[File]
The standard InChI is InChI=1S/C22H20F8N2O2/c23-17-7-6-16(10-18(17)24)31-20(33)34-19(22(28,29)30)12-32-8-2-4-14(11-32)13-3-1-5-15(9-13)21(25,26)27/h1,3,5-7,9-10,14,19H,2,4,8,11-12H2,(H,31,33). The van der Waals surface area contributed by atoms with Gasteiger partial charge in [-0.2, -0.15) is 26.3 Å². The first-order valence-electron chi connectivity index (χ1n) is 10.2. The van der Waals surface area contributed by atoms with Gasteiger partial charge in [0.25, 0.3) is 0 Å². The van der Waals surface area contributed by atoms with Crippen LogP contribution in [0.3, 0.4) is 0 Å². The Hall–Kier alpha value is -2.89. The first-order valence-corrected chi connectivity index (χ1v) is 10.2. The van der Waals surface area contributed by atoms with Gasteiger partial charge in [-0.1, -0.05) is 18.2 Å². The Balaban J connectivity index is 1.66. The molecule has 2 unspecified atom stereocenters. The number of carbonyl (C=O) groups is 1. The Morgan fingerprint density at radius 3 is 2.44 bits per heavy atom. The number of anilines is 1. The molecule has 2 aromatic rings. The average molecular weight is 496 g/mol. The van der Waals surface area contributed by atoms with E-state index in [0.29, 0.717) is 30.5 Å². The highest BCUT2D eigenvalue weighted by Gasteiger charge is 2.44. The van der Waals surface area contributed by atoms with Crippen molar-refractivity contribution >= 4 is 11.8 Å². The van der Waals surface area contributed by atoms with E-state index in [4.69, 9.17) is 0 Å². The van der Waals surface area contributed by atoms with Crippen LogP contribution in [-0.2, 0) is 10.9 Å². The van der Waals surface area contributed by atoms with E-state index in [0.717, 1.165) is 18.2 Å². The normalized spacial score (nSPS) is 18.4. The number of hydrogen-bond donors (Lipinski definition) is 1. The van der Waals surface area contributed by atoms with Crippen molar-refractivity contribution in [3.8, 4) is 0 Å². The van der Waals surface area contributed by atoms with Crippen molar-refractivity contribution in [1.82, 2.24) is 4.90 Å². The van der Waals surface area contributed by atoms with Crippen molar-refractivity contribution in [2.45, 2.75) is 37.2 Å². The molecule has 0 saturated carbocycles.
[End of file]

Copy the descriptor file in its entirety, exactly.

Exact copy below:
The standard InChI is InChI=1S/C22H20F8N2O2/c23-17-7-6-16(10-18(17)24)31-20(33)34-19(22(28,29)30)12-32-8-2-4-14(11-32)13-3-1-5-15(9-13)21(25,26)27/h1,3,5-7,9-10,14,19H,2,4,8,11-12H2,(H,31,33). The van der Waals surface area contributed by atoms with Gasteiger partial charge in [-0.2, -0.15) is 26.3 Å². The first-order valence-electron chi connectivity index (χ1n) is 10.2. The van der Waals surface area contributed by atoms with Gasteiger partial charge in [0.25, 0.3) is 0 Å². The van der Waals surface area contributed by atoms with Crippen LogP contribution in [0.3, 0.4) is 0 Å². The Hall–Kier alpha value is -2.89. The first-order valence-corrected chi connectivity index (χ1v) is 10.2. The van der Waals surface area contributed by atoms with Gasteiger partial charge in [-0.1, -0.05) is 18.2 Å². The Balaban J connectivity index is 1.66. The molecule has 2 unspecified atom stereocenters. The number of carbonyl (C=O) groups is 1. The Morgan fingerprint density at radius 3 is 2.44 bits per heavy atom. The number of anilines is 1. The molecule has 2 aromatic rings. The average molecular weight is 496 g/mol. The van der Waals surface area contributed by atoms with E-state index in [0.29, 0.717) is 30.5 Å². The highest BCUT2D eigenvalue weighted by Gasteiger charge is 2.44. The van der Waals surface area contributed by atoms with Crippen molar-refractivity contribution >= 4 is 11.8 Å². The van der Waals surface area contributed by atoms with E-state index in [4.69, 9.17) is 0 Å². The van der Waals surface area contributed by atoms with Crippen LogP contribution in [-0.2, 0) is 10.9 Å². The van der Waals surface area contributed by atoms with E-state index in [0.717, 1.165) is 18.2 Å². The normalized spacial score (nSPS) is 18.4. The number of hydrogen-bond donors (Lipinski definition) is 1. The van der Waals surface area contributed by atoms with Crippen molar-refractivity contribution in [3.8, 4) is 0 Å². The van der Waals surface area contributed by atoms with Crippen molar-refractivity contribution in [1.82, 2.24) is 4.90 Å². The van der Waals surface area contributed by atoms with Crippen molar-refractivity contribution in [2.45, 2.75) is 37.2 Å². The molecule has 0 saturated carbocycles.